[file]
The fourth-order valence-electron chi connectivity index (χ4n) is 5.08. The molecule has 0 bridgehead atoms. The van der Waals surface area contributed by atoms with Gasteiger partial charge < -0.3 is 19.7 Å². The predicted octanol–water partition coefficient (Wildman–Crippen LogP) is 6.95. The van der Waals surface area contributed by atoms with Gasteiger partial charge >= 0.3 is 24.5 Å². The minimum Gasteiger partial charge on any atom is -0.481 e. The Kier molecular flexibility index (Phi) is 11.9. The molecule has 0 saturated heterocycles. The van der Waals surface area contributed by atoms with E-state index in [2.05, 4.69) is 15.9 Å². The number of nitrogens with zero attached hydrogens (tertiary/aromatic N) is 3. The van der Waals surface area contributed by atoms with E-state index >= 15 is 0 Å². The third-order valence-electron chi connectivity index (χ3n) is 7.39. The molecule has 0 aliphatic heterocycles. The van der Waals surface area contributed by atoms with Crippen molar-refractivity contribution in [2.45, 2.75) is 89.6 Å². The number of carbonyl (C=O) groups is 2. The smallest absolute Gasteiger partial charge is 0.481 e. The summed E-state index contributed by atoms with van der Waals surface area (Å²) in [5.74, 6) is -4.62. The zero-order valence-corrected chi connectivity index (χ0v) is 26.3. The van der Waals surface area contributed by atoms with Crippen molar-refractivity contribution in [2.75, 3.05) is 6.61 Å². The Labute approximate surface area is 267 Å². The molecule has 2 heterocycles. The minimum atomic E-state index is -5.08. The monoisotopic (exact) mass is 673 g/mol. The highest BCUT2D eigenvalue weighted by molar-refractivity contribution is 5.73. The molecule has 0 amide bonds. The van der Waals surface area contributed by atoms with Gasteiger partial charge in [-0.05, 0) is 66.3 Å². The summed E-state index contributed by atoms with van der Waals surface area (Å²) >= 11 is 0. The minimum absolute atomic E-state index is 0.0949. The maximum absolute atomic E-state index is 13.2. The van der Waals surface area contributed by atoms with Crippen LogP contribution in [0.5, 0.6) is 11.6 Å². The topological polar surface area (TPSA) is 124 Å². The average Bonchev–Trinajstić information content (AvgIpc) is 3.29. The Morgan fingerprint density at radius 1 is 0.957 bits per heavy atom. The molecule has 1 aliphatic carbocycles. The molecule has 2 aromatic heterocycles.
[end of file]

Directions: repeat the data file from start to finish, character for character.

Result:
The fourth-order valence-electron chi connectivity index (χ4n) is 5.08. The molecule has 0 bridgehead atoms. The van der Waals surface area contributed by atoms with Gasteiger partial charge < -0.3 is 19.7 Å². The predicted octanol–water partition coefficient (Wildman–Crippen LogP) is 6.95. The van der Waals surface area contributed by atoms with Gasteiger partial charge >= 0.3 is 24.5 Å². The minimum Gasteiger partial charge on any atom is -0.481 e. The Kier molecular flexibility index (Phi) is 11.9. The molecule has 0 saturated heterocycles. The van der Waals surface area contributed by atoms with E-state index in [2.05, 4.69) is 15.9 Å². The number of nitrogens with zero attached hydrogens (tertiary/aromatic N) is 3. The van der Waals surface area contributed by atoms with E-state index >= 15 is 0 Å². The third-order valence-electron chi connectivity index (χ3n) is 7.39. The molecule has 0 aliphatic heterocycles. The van der Waals surface area contributed by atoms with Crippen molar-refractivity contribution in [2.45, 2.75) is 89.6 Å². The number of carbonyl (C=O) groups is 2. The smallest absolute Gasteiger partial charge is 0.481 e. The summed E-state index contributed by atoms with van der Waals surface area (Å²) in [5.74, 6) is -4.62. The zero-order valence-corrected chi connectivity index (χ0v) is 26.3. The van der Waals surface area contributed by atoms with Crippen molar-refractivity contribution in [2.75, 3.05) is 6.61 Å². The Labute approximate surface area is 267 Å². The molecule has 2 heterocycles. The minimum atomic E-state index is -5.08. The monoisotopic (exact) mass is 673 g/mol. The highest BCUT2D eigenvalue weighted by molar-refractivity contribution is 5.73. The molecule has 0 amide bonds. The van der Waals surface area contributed by atoms with Gasteiger partial charge in [-0.05, 0) is 66.3 Å². The summed E-state index contributed by atoms with van der Waals surface area (Å²) >= 11 is 0. The minimum absolute atomic E-state index is 0.0949. The maximum absolute atomic E-state index is 13.2. The van der Waals surface area contributed by atoms with Crippen LogP contribution in [0.5, 0.6) is 11.6 Å². The topological polar surface area (TPSA) is 124 Å². The average Bonchev–Trinajstić information content (AvgIpc) is 3.29. The Morgan fingerprint density at radius 1 is 0.957 bits per heavy atom. The molecule has 1 aliphatic carbocycles. The molecule has 2 aromatic heterocycles.